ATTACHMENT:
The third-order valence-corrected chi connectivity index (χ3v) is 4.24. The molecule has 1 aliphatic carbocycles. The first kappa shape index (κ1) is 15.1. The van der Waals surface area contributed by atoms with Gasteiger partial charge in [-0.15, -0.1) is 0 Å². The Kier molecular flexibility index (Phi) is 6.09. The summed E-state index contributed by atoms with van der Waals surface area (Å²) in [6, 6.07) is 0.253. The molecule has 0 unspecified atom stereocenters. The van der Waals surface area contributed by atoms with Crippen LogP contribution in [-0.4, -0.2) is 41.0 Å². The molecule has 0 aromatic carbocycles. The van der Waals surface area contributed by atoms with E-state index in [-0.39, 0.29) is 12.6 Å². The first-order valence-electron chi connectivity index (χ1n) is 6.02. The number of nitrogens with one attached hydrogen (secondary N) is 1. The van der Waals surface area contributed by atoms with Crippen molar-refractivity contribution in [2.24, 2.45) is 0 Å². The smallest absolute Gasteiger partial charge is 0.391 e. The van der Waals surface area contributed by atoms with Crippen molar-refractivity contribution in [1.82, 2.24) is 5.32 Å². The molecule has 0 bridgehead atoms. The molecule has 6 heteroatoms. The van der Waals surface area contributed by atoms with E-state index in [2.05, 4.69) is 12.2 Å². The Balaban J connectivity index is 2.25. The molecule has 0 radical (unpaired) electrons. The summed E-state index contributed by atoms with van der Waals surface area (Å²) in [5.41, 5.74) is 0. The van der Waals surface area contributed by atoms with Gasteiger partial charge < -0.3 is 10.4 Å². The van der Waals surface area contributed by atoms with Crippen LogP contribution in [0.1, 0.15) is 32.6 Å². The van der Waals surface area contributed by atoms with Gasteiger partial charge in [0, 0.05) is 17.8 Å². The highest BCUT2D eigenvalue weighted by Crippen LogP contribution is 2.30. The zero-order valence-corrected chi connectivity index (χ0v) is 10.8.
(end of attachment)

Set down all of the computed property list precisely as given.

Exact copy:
The third-order valence-corrected chi connectivity index (χ3v) is 4.24. The molecule has 1 aliphatic carbocycles. The first kappa shape index (κ1) is 15.1. The van der Waals surface area contributed by atoms with Gasteiger partial charge in [-0.15, -0.1) is 0 Å². The Kier molecular flexibility index (Phi) is 6.09. The summed E-state index contributed by atoms with van der Waals surface area (Å²) in [6, 6.07) is 0.253. The molecule has 0 unspecified atom stereocenters. The van der Waals surface area contributed by atoms with Crippen LogP contribution in [-0.4, -0.2) is 41.0 Å². The molecule has 0 aromatic carbocycles. The van der Waals surface area contributed by atoms with E-state index in [-0.39, 0.29) is 12.6 Å². The first-order valence-electron chi connectivity index (χ1n) is 6.02. The number of nitrogens with one attached hydrogen (secondary N) is 1. The van der Waals surface area contributed by atoms with Crippen molar-refractivity contribution in [2.24, 2.45) is 0 Å². The smallest absolute Gasteiger partial charge is 0.391 e. The van der Waals surface area contributed by atoms with Crippen molar-refractivity contribution in [1.82, 2.24) is 5.32 Å². The molecule has 0 bridgehead atoms. The molecule has 6 heteroatoms. The van der Waals surface area contributed by atoms with E-state index in [2.05, 4.69) is 12.2 Å². The Balaban J connectivity index is 2.25. The molecule has 0 radical (unpaired) electrons. The summed E-state index contributed by atoms with van der Waals surface area (Å²) in [5.41, 5.74) is 0. The van der Waals surface area contributed by atoms with Gasteiger partial charge < -0.3 is 10.4 Å². The van der Waals surface area contributed by atoms with Crippen LogP contribution in [0.1, 0.15) is 32.6 Å². The van der Waals surface area contributed by atoms with Gasteiger partial charge in [0, 0.05) is 17.8 Å². The highest BCUT2D eigenvalue weighted by Crippen LogP contribution is 2.30. The zero-order valence-corrected chi connectivity index (χ0v) is 10.8.